The announcement was made at an awards ceremony at Keble College, Oxford on 10th July, hosted by Vice-Chancellor Professor Louise Richardson.
“Our students don’t have African scientists to look up to” is a frequently-heard remark. As such, a School Engagement Programme was established enabling students and teachers across Kenyan schools to interact with scientists.
The initial pilot began in 2009 with just three schools. Ten years on and working with local communities and stakeholders has ensured these engagement activities are locally owned and culturally appropriate. Now over 2000 students and 100 teachers in over 50 Kenya schools take part with 60 participating researchers.
Activities include a three-month attachment scheme for talented school-leavers, school visits to the laboratories, and a two-week, online event I’m a Scientist, Get Me Out of Here in which students ask questions and ‘chat’ to researchers online. “We also work closely with local primary teachers to develop science clubs and have established Young Person’s Advisory Groups in secondary schools to encourage debate about ethical aspects of research and inform its implementation” says Dr Alun Davies, KEMRI-Wellcome Research programme. Kilifi, Kenya.
All participating researchers expressed satisfaction at being able to ‘give back’ and contribute to local education and engagement. Through these activities, researchers also gained insights into local perspectives and strengthened bonds with the community.
“It’s like instant benefit for me as a person because when I do it, I really feel like I have done something good for people who really deserve it,” commented one of the researchers.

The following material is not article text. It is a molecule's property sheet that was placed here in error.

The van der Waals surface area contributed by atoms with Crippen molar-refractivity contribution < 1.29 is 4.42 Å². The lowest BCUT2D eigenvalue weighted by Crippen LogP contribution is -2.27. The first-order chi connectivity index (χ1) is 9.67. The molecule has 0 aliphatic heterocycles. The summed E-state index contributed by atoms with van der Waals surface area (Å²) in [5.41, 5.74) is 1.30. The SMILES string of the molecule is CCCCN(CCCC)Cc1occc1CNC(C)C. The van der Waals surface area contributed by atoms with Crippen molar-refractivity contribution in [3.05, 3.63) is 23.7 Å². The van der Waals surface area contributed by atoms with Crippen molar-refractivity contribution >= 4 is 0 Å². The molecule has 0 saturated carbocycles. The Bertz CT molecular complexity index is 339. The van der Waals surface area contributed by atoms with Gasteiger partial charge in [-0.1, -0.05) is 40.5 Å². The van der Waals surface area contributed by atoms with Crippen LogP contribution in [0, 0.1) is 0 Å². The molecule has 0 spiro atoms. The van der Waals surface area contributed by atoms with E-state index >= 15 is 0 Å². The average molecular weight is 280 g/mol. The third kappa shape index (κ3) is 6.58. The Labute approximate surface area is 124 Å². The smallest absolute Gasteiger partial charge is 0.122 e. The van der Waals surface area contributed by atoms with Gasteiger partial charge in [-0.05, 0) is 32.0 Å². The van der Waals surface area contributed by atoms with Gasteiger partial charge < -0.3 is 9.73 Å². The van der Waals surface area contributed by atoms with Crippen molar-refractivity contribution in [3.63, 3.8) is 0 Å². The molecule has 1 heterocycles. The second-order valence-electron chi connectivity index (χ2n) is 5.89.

As well as nurturing positive attitudes towards science careers, the evaluation of the students yielded evidence of improved understanding of research processes and increasingly positive attitudes towards health research. “For example, we saw a statistically significant shift towards the statement ‘Biology is fun’ which was measured against a control group that was not part of the programme” adds Dr Davies.
These awards highlight the many ways that Oxford’s researchers engage with the public. This includes informing and empowering people by sharing research findings; working in partnership with communities to shape research and enabling citizens to take part in the research by collecting and analysing data through Citizen Science. These winning projects also demonstrate that excellence in engagement results in a ‘win-win’ for both researchers and publics alike.
Professor Alison Woollard, University Academic Champion for Public Engagement with Research
About the awards
The Vice-Chancellor's Public Engagement with Research Awards recognise and reward those at the University who undertake high-quality engagement activities and have contributed to building capacity in this area. The awards are in three categories – Early Career Researcher, Building Capacity and Projects. Entrants can be at any level in their career and activities of any scale are welcome.